Guns Don’t Kill People, Heart Attacks Kill People

I have an awkward relationship with almost all of my family, my stepdad, in particular, and it hasn’t changed now that I’m 32 and he’s dying of heart failure.

He’s had heart problems for a long time. It never struck me as odd or out of the ordinary, even after they initially developed. I don’t remember if I called him after his first surgery.

I drop the “step” and call him “dad” because that’s the role he took. While my sperm donor (we don’t talk), John, was in Michigan (getting krunk), my dad was doing likewise while also providing barbequed ribs, AOL, cable, and a waterbed—you don’t hear much about waterbeds anymore—they’re not good for you.

Before I started Middle School we moved into a Pepto-pink house. Neither parent had no intention of repainting it. They worked too much and had their own priorities. For my dad, it was his prized hot tub, photojournalism (he worked for the Valley Morning Star, but his real passion was, and still is, animal photography), and weed.

Not long after we settled in he wanted me to do chores around the house like cleaning dishes, picking up his dogs’ shit, bathing his dogs, feeding his dogs, and picking up trash from our front lawn. I was paid for my work but criticized regularly for missing the occasional piece of trash or pile of shit.

He also insisted that I refer to him and other men as “Sir” and my mother and other women as, “Ma’am”. Binary. This was not a public formality, this was a general expectation along with holding doors, standing when a woman returned to her seat at the dinner table (so old-timey), and many more things nobody does as an adult (not even him). He threatened to spank me if I didn’t, which he only did on a couple of occasions when I was really young.

But that never stopped either from threatening to spank me—my mom was just as guilty. A lot of kids grow up and naturally realize their parents can’t just hit them anymore, but that line was blurred during that time of my life.

He’s laying in a hospital bed, eating hospital food, and making Facebook posts. A mid-century Texan born into a wealthy farm family, Smith. He was almost the Marlboro Man—another gem you don’t hear much about today. After his career in journalism was put to an abrupt end he started driving a Truck. Then came the pacemaker, and then, a decade later, a massive heart attack. Told me he didn’t even realize it. Said he felt off and drove home on a hunch. He was scheduled for a quadrupedal bypass the next morning.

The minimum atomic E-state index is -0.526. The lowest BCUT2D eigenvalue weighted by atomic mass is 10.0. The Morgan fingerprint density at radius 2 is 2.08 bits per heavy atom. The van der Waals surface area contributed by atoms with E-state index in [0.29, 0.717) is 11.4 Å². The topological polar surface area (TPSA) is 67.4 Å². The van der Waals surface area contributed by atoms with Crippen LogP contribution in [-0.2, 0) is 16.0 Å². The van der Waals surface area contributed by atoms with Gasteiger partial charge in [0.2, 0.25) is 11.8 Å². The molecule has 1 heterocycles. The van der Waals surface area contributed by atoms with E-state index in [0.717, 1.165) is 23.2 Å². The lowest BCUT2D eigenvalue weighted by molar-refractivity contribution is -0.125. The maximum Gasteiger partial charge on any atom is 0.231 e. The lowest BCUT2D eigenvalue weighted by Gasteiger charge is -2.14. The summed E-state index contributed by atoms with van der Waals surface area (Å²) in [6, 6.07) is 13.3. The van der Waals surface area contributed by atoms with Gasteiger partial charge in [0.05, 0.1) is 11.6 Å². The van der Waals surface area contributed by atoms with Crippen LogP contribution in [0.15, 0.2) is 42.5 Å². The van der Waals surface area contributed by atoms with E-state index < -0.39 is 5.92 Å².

I can’t remember if I called. I’ve always kept myself at a distance from my family, both literal and emotional. When I was 11 or 12 my parents separated. My mom and I lived together for about a year before we nearly got into an altercation over the amount of oil necessary to fry frozen chicken nuggets (our hands clutched each other’s shirts and our fists were drawn). A few weeks later I flew up to Michigan to live with John and my sister, Nicole.

A few months after I graduated from high school and turned 18, I moved to Las Vegas, and that’s about the time my dad started driving. A few months later Facebook launched. He didn’t discover it until much later (and I’m very grateful), he joined and now he’s posting selfies, sticking his tongue out and quoting the Borg, “resistance is futile”, while his heart is functioning at 20 percent. A thumb up, heart or any of the other fucking emojis just don’t articulate how I feel.

He also has to comment on every single thing I post that’s even slightly political. All he wanted to talk to me about after the recent Las Vegas mass-shooting was an article I posted about Australia’s gun buyback (which worked great). He wrote me via Messenger, “…left forearm that has an infection from iv in Tyler. A note on gun control. Ask the American Indians how allowing their guns collected worked out. A long list of nations fell to dictators and evil rule. I wouldn’t trust any country of individual who collected the firearms. Just food for thought.” And no, he didn’t spare me the cliché cherry on top: “Guns don’t kill people. People kill people.” Then he ended with, “Long road to a heart transplant. Hard to wrap my head around it.”

He’s still in the hospital and he essentially has two options: heart pump or transplant. I talked to Nicole today and she tells me He’s leaning towards the pump, they have about the same life expectancy. He’ll have seven or eight more years to bitch about my Facebook posts and take pictures of hummingbirds.